My Grandads funeral was 2 weeks tomorrow. We had the 'Do not stand at my grave and weep' poem, which isn't maudlin but makes me cry anyway (despite the first line). What I found really hard was his 'send off' music - 'Somewhere over the Rainbow' sung by Eva Cassidy.
Lydialemon, we had that at my Dads too, it ws a few years ago and no one else knew it, but it was the moment when most people broke down, its so poignant the way she sings it.
What about this one we had it on a memorial card and I think it's nice. Sorry about your loss.
Death is nothing at all. I have only
slipped away into the next room.
Whatever we were to each. that we
are still. Call me by my old familiar
name, speak to me in the easy way
which you always used. Laugh as we
always laughed at the little jokes
we enjoyed together.
Play, smile, think of me, pray for
me. Let my name be the household
word that it always was. Let it be
spoken without effort.
Life means all that it ever meant.
It is the same as it ever was; there
is absolutely unbroken continuity.
Why should I be out of your mind
because I am out of your sight? I
am but waiting for you, for an interval,
somewhere very near just
around the corner. All is well.
Nothing is past; Nothing is lost.
One brief moment and all will be
as it was before-only better, infinitely
happier and for ever -we will
all be one together with Christ.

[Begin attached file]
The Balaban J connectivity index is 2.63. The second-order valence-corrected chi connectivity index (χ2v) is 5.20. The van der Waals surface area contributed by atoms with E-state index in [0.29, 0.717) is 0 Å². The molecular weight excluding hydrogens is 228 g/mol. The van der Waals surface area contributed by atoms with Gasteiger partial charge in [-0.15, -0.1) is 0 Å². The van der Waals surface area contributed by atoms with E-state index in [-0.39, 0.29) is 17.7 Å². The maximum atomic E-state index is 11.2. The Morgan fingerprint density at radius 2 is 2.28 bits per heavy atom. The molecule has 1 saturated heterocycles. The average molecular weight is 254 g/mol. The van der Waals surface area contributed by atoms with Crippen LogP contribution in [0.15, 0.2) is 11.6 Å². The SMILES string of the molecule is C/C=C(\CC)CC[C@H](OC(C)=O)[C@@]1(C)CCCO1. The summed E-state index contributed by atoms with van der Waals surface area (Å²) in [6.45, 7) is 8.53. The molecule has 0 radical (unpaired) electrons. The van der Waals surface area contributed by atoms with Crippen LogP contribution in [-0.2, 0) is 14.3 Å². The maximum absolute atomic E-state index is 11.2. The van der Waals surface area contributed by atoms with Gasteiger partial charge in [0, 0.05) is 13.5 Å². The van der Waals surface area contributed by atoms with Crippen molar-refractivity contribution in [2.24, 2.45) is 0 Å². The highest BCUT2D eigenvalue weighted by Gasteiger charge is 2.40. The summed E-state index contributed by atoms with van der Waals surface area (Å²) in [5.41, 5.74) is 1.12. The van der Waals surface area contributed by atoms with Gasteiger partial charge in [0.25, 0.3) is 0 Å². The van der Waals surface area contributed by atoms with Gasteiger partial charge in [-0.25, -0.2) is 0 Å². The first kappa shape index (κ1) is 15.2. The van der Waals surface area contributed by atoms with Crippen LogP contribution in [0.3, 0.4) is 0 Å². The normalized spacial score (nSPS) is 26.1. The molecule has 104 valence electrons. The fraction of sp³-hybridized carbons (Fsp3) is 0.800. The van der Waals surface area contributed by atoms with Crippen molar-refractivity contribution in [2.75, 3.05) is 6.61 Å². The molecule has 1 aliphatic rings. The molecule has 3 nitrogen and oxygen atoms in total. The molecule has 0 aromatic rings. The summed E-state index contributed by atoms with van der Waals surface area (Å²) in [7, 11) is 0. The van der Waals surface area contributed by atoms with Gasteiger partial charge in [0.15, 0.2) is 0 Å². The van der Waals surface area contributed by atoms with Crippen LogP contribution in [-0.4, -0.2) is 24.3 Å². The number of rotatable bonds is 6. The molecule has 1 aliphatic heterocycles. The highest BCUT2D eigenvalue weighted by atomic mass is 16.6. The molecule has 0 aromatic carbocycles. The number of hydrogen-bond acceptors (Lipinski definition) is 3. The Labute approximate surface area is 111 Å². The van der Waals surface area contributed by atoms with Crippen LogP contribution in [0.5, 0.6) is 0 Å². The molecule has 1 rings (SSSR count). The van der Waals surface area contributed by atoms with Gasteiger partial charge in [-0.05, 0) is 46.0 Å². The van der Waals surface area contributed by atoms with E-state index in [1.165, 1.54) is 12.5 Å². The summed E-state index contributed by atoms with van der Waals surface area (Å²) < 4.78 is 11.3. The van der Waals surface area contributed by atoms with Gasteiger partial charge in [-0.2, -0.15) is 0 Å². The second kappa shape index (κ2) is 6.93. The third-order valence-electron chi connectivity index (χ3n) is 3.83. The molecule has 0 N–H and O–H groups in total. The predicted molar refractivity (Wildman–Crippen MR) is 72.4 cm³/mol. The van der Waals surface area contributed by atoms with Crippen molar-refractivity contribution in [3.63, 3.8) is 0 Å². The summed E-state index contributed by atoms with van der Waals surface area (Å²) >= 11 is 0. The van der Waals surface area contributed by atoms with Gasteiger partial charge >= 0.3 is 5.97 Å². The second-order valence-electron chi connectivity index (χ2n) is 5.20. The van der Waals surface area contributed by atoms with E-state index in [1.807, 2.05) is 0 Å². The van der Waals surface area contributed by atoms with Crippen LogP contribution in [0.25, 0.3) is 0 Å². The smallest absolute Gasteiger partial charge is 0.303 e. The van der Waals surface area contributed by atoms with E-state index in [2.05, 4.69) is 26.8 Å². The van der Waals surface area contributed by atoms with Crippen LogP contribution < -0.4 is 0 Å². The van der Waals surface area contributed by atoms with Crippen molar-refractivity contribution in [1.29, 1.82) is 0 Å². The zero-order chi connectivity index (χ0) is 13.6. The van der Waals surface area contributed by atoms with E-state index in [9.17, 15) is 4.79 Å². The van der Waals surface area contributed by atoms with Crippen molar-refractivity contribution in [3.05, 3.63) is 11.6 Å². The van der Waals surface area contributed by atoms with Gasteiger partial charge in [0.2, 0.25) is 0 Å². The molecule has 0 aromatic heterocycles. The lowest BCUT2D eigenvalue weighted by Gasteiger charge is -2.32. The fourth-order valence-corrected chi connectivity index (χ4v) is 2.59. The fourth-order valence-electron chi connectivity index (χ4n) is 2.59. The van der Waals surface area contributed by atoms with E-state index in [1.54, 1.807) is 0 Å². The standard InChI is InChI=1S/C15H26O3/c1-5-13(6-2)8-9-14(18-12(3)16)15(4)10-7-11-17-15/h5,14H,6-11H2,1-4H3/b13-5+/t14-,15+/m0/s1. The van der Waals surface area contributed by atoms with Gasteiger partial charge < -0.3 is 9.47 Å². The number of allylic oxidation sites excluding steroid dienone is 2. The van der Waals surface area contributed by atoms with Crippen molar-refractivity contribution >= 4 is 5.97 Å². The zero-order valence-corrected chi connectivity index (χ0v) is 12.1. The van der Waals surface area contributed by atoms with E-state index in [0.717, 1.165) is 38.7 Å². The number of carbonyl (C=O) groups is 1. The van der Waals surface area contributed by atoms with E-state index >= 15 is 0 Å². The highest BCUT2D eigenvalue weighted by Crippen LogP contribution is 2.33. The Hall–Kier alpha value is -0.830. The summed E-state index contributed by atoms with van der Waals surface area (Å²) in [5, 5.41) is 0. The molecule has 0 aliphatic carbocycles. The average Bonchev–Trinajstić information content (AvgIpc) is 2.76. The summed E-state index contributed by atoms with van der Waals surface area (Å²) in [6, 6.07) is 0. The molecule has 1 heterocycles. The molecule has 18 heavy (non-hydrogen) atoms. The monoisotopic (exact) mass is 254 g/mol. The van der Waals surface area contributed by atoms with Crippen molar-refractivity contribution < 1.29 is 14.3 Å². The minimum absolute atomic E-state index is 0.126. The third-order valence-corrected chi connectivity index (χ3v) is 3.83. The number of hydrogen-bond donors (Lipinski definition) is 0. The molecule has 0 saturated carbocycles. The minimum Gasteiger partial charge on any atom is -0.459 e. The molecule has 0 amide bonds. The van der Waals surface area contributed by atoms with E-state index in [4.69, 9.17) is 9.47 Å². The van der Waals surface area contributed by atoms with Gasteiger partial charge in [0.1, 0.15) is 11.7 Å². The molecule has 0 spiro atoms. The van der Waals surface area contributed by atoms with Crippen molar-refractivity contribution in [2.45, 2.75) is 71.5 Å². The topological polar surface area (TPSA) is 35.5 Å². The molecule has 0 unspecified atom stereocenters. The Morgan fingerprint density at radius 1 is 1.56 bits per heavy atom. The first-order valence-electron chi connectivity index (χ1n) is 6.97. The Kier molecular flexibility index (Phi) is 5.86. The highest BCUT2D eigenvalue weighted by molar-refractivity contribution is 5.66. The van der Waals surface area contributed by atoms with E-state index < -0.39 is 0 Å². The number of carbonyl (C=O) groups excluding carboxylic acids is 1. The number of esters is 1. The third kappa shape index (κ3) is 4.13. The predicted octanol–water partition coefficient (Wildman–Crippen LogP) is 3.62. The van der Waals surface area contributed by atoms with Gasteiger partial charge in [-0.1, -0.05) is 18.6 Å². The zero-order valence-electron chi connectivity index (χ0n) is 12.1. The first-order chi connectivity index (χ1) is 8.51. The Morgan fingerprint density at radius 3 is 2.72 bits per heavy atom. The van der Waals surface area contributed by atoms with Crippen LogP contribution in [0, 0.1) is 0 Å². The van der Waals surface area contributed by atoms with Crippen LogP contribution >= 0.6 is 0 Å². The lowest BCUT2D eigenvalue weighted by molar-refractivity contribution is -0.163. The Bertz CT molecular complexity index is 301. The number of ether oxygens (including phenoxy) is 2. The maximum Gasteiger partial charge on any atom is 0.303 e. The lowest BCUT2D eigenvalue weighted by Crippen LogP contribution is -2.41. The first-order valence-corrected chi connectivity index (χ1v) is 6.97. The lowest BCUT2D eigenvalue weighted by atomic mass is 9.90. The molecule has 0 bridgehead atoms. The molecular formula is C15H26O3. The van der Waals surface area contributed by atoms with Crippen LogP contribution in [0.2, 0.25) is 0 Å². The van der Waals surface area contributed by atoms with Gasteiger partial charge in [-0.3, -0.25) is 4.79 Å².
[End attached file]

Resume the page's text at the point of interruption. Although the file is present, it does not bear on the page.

Sorry I just found this one that I read out at SI funneral hope they are of some help.
In Time of Loss
Lonely is the home without you
Life to us is not the same;
All the world would be like heaven,
If we could have you back again.
A light from our household gone,
A voice we loved is still;
A place is vacant in our home,
That never can be filled.
May God of love and mercy,
Care our loved one, who is gone,
And bless with consolation,
Those left to carry on.
The happy hours we once enjoyed,
How sweet their memory still,
But death has left a vacant place,
This world can never fill.
How dearly we loved you,
And prayed that you might live,
But Jesus just beckoned,
And we had to give.
God gave us strength to bear it,
And courage to fight the blow,
What it has meant to lose you,
God alone will ever know.
Mez75... thanks....we used 'lonely is the home without you' as it seemed to epitomise what grandad meant to us all... it made people cry...in a nice way IYKWIM....thanks again.
we too had somewhere over the rainbow at my grandfathers funeral in september
but 'sent him off' with 'bring me sunshine' by morecambe and wise -he wold have loved that
sorry for your loss spod - it is really hard isent it
Sorry to hear about your loss. I read this at my father's funeral. It's by George Herbert (1593-1633)
Sweet day, so cool, so calm, so bright,
The bridal of the earth and sky:
The dew shall weep thy fall tonight,
For thou must die.
Sweet rose, whose hue angry and brave
Bids the rash gazer wipe his eye:
Thy root is ever in its grave,
And thou must die.
Sweet spring, full of sweet days and roses,
A box where sweets compacted lie:
My music shows ye have your closes,
And all must die.
Only a sweet and virtuous soul,
Like seasoned timber never gives;
But though the whole world turn to coal,
Then chiefly lives.